When my friend Maya told me she wanted a tattoo, I prayed she meant permanent eyebrows.
I personally dislike the look of tattoos and think they should be outlawed along with body piercing and high waist jeans. The problem with tattoos is that once people do it there’s no stopping them—it’s sort of like losing your virginity.
Despite my misgivings, I told Maya I’d go with her to get a tattoo and there were two good reasons why. One, she was my friend and I felt it was important to support her in this milestone event. Two, I heard they gave out free candy.
Given that this was my first visit to a tattoo parlor, I spent hours debating what to wear. I settled on a pleated wool skirt, cashmere sweater and pearls. Granted, it wasn’t a tough look, but the only black leather I owned was a holy bible from the Holiday Inn. Instead, I acquired some edginess by studying up on ghetto vernacular so I wouldn’t sound out of place.
We drove to Starbright Tattoo studio on a Friday afternoon. I tried to make conversation to help put Maya at ease.
“Are you sure you want to do this?” I asked. “Because if you’re having second thoughts I can turn around.”
“I’m sure,” she replied.
“So, did you hear about the Caucasian guy who thought he got the Chinese symbol for courage tattooed on his bicep, and it turned out to mean ‘chicken?’” I asked.
“Look, I’m not changing my mind. I’ve wanted to do this for a long time. My tattoo’s going to look just like this,” she said, placing her hand proudly on her chest.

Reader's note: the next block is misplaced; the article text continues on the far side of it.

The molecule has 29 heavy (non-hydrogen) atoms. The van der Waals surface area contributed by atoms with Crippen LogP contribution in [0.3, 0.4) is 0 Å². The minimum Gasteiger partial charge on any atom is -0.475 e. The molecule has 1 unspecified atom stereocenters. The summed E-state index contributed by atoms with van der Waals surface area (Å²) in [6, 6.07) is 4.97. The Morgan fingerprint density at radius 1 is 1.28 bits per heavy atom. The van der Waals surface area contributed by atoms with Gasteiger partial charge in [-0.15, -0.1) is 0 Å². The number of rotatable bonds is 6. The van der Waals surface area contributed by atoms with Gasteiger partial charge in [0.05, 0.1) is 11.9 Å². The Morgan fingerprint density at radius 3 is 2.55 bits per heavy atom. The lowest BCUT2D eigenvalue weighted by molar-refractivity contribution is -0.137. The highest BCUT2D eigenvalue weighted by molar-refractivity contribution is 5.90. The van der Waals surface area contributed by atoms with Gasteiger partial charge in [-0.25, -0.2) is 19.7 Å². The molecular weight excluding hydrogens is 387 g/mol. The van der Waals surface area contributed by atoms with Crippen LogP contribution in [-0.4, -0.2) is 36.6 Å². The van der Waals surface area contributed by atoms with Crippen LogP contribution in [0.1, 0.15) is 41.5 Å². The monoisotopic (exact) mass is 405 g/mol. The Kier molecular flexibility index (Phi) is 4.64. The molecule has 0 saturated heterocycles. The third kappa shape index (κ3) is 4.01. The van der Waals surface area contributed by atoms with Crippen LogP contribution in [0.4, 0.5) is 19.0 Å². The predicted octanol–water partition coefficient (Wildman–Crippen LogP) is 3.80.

“You want a pair of double D’s tattooed on your body?”
“I meant the tree of life,” she said holding up a charm dangling from her neck, a simple trunk with lots of swirly branches. “And, two stars above the tree will represent each of my kids. It will go right here,” she added, pointing just below her navel.
I winced. “Wouldn’t it be less painful to just wear the necklace everyday?”
“Just stick to driving, Lisa.”
We turned off the busy highway and into the parking lot. We both took a deep breath and opened the glass door. “My home girl’s here for a tat,” I announced.
“Hello ladies. Gordo will be with you in a moment,” said a gentleman with a silver hoop the size of a coconut protruding from his nostrils.
Maya consulted with Gordo while I chatted it up with nose ring guy. “Oooh, Snickers bars! This is dope, man, “ I said, reaching into the dragon-skeleton candy bowl.
A few minutes later Maya returned. “I changed my mind.”
“What a relief!” I said, and hugged her.
“I’m still getting the tattoo Lisa,” she said. “I decided to get it on my lower back so I don’t have to see it getting done.”
I could relate. There are certain things in life that no one should ever be subjected to witnessing: like tattoos, childbirth, and nursing home residents eating Jell-O.
“Even better,” I lied. “A tramp stamp!”
Minutes later she was face down on the table, barebacked and swabbed. Black ink spilled from her back as Gordo skillfully maneuvered the tattoo gun across her virgin skin. Maya grimaced every time the needle edged near her spine.
I took video footage but it was hard to hold the camera and eat snickers bars at the same time.
Within thirty minutes Maya had been deflowered and grown a tree. She looked behind her in the mirror and admired her new work of body art. Then she thanked Gordo and paid as casually as if she had just bought a roll of postage stamps.
“Take care ladies,” Gordo said as we walked out the door.
“Peace out dog,” I yelled back.
On the drive home I asked, “Well, how do you feel?”
“I feel happy that I finally did it. I only have one regret.”
“The tramp stamp?” I asked.
“No, the driver.”
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